One of the most fascinating companies that we have covered over the past year has been a company called WASP, which stands for “World’s Advanced Saving Project”. We have reported in the past, that they have an ultimate goal of 3D printing housing structures in developing nations. This is actually pretty old news, which dates back to July of last year. However, today WASP has informed 3DPrint.com of some new developments in the progress of the project.
This week, from today through March 21st, WASP will be on hand at the MADEexpo in Milan, Italy, debuting their new rotating extruder being put to use on their 4-meter tall delta 3D printer. It is the first time that the rotating nozzle, which was just unveiled two weeks ago, is being publicly displayed in use on this prototype 3D printer. The 4-meter tall prototype printer is a working scaled down model of the 12-meter tall version which the company is currently working on. At the event, this 3D printer will be printing several different structures using different types of cement mixtures.
One of these mixture, is one that the company believes will play a major role in the 3D printing of houses. It is a mixture that includes seeds from certain weeds, mixed in with a cement/clay material. The seeds are intended to absorb the clay’s moisture and then grow and develop their root systems into the 3D printed structure. This will add great strength to the material, helping the structures maintain their form for years to come.
“The habitative structure will thus become a sustainable habitat,” WASP tells 3DPrint.com. “The use of the seeds will offer a practical solution to the issue of clay shrinking: the reinforcements produced by the roots will set the material in a more permanent way, thus allowing for it to fully dry without altering its dimensional stability.”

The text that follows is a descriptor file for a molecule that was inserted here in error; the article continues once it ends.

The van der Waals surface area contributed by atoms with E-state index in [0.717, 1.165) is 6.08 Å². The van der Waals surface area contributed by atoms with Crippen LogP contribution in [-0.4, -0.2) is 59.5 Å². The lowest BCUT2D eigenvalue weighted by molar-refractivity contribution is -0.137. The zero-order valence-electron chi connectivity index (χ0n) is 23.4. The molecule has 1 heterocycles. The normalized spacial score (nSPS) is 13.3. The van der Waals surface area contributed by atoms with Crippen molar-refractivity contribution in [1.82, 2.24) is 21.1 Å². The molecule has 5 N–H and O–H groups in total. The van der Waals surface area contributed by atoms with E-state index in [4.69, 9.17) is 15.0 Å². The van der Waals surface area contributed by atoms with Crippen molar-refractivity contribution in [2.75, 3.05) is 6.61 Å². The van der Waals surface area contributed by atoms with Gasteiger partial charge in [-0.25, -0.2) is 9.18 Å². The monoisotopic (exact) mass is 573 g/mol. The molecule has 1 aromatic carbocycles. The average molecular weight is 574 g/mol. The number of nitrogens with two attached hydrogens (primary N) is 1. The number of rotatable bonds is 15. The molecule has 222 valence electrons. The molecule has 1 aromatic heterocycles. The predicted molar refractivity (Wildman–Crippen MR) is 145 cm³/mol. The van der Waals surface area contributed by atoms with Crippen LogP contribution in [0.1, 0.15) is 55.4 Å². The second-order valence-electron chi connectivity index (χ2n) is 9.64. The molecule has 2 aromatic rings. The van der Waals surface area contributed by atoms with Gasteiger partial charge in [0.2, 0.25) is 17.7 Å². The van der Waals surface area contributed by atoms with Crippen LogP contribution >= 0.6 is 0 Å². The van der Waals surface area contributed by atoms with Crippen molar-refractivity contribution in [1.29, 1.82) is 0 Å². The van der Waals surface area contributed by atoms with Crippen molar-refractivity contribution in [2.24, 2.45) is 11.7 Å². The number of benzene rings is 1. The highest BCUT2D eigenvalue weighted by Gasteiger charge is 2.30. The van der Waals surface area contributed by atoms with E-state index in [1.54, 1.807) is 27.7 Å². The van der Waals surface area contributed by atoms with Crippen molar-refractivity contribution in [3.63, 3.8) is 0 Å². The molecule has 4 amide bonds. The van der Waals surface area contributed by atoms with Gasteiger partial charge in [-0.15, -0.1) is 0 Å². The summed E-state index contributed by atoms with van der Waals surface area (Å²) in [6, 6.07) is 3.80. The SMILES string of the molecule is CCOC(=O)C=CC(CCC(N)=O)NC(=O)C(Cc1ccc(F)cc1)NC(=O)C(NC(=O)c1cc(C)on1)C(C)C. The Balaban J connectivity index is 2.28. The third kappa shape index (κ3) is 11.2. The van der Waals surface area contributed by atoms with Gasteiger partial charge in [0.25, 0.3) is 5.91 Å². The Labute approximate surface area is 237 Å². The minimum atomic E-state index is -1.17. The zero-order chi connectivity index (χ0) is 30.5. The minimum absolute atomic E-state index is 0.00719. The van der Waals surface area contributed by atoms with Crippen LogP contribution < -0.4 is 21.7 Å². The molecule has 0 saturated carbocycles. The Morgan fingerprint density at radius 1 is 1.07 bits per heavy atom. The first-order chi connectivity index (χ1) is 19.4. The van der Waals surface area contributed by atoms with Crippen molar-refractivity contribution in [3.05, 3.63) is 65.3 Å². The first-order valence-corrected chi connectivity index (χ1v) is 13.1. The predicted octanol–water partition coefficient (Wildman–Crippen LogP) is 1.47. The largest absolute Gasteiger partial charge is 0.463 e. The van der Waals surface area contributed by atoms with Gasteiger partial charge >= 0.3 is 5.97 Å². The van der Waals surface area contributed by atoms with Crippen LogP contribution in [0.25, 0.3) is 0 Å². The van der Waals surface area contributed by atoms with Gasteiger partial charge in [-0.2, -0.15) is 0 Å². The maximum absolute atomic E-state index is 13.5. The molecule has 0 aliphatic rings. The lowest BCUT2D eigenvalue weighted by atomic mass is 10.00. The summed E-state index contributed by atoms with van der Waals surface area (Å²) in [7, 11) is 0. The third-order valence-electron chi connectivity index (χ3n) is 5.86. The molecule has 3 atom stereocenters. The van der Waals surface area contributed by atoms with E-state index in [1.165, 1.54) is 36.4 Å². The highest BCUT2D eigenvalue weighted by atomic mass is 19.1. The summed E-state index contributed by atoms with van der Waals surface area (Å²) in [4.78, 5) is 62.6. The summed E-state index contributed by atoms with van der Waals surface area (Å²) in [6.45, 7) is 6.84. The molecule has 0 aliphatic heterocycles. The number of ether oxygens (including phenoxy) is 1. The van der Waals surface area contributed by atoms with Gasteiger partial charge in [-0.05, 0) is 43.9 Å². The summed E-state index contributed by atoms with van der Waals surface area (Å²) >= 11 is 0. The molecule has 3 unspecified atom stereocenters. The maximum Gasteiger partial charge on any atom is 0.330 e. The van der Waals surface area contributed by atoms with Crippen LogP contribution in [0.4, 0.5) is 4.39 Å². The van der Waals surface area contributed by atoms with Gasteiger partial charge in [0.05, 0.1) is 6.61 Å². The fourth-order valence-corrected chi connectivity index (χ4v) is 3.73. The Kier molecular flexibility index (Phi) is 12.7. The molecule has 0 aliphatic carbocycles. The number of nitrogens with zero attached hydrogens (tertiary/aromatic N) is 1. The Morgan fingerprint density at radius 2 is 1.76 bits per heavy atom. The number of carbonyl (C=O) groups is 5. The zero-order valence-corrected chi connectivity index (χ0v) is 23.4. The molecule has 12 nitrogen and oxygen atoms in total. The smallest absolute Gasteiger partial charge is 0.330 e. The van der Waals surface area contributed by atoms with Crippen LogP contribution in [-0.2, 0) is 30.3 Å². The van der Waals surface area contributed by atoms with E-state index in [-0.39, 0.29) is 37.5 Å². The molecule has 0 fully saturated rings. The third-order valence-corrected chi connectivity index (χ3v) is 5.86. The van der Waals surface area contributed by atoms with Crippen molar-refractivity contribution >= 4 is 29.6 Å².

Currently WASP is experimenting with plants such as Bermuda grass, which is one of the most infesting plant types to man. WASP plans to select plant types according to the type of climate that they are 3D printing their houses in. This is to ensure the best growth and sturctural support possible.
“WASP’s research quite literally, takes place ‘on the field’. This idea of ‘armoring the houses from the inside’ using roots, is certainly as innovative as it is imaginative: it will require a long and intense work from the team of botanical, architectural and 3D printing experts that have already began developing the first concepts,” we are told.
This should be very interesting to keep an eye on, as it is the first we have ever heard of a 3D printing technique that uses both native clays as well as seeds for plants in order to print out large structures. If successful, WASP may have found a solution for creating affordable housing all around the world.
“3D printing is a technology that offers several advantages,” Massimo Moretti, WASP founder explains. “Implementing it with old and polluting materials such as traditional cement could lead to an exponential degeneration: tens of houses could be built in just one day and the potential of 3D printing could be exploited for speculative ends.”
What do you think about the potential of 3D printing with this new mixture? Will it prove to be the best method for printing large structures made of cement-like mixtures? Discuss in the WASP to 3D Print Houses in Developming Nations forum thread on 3DPB.com. Check out the video below.
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